How much does Part A coverage cost?
You usually don’t pay a monthly premium for Part A coverage if you or your spouse paid Medicare taxes while working for a certain amount of time. This is sometimes called premium-free Part A. If you aren’t eligible for premium-free Part A, you may be able to buy Part A. In most cases, if you choose to buy Part A, you must also have Part B and pay monthly premiums for both. If you choose NOT to buy Part A, you can still buy Part B. People who must buy Part A will pay up to $506 each month in 2023.
How much does Part A Pay?
Hospitalization: Semi-private room and board, general nursing and miscellaneous services and supplies
- First 60 Days 100% covered after $1,600 Deductible
- 61st – 90th Day $400 per day
- Days 91 and beyond: $800 coinsurance per each “lifetime reserve day” after day 90 for each benefit period (up to 60 days over your lifetime)
- Beyond lifetime reserve days: all costs
Skilled Nursing Facility Care: Requires 3-day Hospital Stay
- First 20 Days 100% Covered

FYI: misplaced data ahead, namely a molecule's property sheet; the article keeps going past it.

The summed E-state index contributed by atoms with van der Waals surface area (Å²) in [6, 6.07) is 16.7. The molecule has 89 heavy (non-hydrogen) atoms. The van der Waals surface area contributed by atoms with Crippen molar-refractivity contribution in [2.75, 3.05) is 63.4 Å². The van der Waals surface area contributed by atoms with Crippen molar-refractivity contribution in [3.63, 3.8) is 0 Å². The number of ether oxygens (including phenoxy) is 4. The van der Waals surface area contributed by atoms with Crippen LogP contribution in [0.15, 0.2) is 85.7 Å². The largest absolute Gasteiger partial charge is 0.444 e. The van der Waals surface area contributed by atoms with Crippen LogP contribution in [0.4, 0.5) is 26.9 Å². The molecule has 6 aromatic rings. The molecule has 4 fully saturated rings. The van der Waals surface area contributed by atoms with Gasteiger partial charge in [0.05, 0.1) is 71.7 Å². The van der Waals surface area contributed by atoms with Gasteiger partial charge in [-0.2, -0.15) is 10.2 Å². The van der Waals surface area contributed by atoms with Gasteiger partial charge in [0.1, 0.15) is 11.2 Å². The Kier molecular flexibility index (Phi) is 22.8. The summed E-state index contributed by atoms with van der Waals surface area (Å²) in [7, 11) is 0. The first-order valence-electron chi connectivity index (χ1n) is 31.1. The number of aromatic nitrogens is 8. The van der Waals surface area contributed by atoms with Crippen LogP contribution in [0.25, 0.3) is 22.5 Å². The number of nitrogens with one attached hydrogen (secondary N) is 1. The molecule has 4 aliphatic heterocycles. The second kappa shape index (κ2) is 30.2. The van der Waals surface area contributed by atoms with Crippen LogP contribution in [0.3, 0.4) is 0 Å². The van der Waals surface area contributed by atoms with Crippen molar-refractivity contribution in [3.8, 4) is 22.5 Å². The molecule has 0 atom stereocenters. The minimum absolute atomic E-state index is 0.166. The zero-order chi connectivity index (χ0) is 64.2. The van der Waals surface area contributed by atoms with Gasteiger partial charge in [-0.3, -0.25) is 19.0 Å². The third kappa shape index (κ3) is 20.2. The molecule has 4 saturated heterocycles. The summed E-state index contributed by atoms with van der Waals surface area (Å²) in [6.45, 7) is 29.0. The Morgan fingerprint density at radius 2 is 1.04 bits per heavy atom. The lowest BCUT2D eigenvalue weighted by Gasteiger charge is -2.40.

- 21st – 100th Day $200 per day
- 101st Day and Above Not Covered
Home Health Care
- Medicare Approved Services 100% Covered
- Only for Medically necessary skilled care services and medical supplies (not Long-Term Care needs).
For more information, go to this webpage: www.medicare.gov/your-medicare-costs/medicare-costs-at-a-glance.
What’s the Part A late enrollment penalty?
If you aren’t eligible for premium-free Part A, and you don’t buy it when you’re first eligible, your monthly premium may go up 10%. You’ll have to pay the higher premium for twice the number of years you could’ve had Part A but didn’t sign up. So, for example, if you were eligible for Part A for 2 years but didn’t sign up, you’ll have to pay a 10% higher premium for 4 years.